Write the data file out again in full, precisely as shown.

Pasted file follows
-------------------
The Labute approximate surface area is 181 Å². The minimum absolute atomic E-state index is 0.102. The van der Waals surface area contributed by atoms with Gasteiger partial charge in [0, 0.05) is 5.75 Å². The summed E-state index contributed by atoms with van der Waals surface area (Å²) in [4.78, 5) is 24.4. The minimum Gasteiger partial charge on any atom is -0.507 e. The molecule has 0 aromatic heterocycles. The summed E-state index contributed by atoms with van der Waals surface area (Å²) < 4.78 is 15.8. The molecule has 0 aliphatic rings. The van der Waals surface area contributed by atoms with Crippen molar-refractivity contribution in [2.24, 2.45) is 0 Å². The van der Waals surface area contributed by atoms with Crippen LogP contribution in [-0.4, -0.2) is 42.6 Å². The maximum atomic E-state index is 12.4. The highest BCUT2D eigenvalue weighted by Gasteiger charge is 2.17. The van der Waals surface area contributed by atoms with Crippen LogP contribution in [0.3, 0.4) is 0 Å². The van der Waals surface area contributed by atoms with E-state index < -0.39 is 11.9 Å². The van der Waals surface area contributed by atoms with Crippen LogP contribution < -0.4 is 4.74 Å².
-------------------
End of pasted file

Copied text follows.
The Labute approximate surface area is 181 Å². The minimum absolute atomic E-state index is 0.102. The van der Waals surface area contributed by atoms with Gasteiger partial charge in [0, 0.05) is 5.75 Å². The summed E-state index contributed by atoms with van der Waals surface area (Å²) in [4.78, 5) is 24.4. The minimum Gasteiger partial charge on any atom is -0.507 e. The molecule has 0 aromatic heterocycles. The summed E-state index contributed by atoms with van der Waals surface area (Å²) < 4.78 is 15.8. The molecule has 0 aliphatic rings. The van der Waals surface area contributed by atoms with Crippen molar-refractivity contribution in [2.24, 2.45) is 0 Å². The van der Waals surface area contributed by atoms with Crippen LogP contribution in [-0.4, -0.2) is 42.6 Å². The maximum atomic E-state index is 12.4. The highest BCUT2D eigenvalue weighted by Gasteiger charge is 2.17. The van der Waals surface area contributed by atoms with Crippen LogP contribution in [0.3, 0.4) is 0 Å². The van der Waals surface area contributed by atoms with E-state index < -0.39 is 11.9 Å². The van der Waals surface area contributed by atoms with Crippen LogP contribution < -0.4 is 4.74 Å².